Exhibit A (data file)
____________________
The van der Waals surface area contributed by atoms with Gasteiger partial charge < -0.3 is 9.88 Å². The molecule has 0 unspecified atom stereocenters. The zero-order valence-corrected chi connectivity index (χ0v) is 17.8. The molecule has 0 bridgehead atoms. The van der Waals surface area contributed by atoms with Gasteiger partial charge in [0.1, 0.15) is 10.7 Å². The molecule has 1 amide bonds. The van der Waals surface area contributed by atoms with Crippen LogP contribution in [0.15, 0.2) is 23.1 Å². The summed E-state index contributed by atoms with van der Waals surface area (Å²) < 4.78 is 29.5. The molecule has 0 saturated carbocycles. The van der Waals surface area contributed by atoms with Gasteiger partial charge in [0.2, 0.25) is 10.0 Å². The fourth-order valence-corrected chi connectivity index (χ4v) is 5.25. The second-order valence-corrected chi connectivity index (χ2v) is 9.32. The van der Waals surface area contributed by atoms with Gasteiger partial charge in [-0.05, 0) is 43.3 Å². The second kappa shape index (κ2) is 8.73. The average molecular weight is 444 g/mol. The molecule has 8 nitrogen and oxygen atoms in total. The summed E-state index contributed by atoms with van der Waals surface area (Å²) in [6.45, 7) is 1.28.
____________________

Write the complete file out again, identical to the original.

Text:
The van der Waals surface area contributed by atoms with Gasteiger partial charge < -0.3 is 9.88 Å². The molecule has 0 unspecified atom stereocenters. The zero-order valence-corrected chi connectivity index (χ0v) is 17.8. The molecule has 0 bridgehead atoms. The van der Waals surface area contributed by atoms with Gasteiger partial charge in [0.1, 0.15) is 10.7 Å². The molecule has 1 amide bonds. The van der Waals surface area contributed by atoms with Crippen LogP contribution in [0.15, 0.2) is 23.1 Å². The summed E-state index contributed by atoms with van der Waals surface area (Å²) < 4.78 is 29.5. The molecule has 0 saturated carbocycles. The van der Waals surface area contributed by atoms with Gasteiger partial charge in [0.2, 0.25) is 10.0 Å². The fourth-order valence-corrected chi connectivity index (χ4v) is 5.25. The second-order valence-corrected chi connectivity index (χ2v) is 9.32. The van der Waals surface area contributed by atoms with Gasteiger partial charge in [-0.05, 0) is 43.3 Å². The second kappa shape index (κ2) is 8.73. The average molecular weight is 444 g/mol. The molecule has 8 nitrogen and oxygen atoms in total. The summed E-state index contributed by atoms with van der Waals surface area (Å²) in [6.45, 7) is 1.28.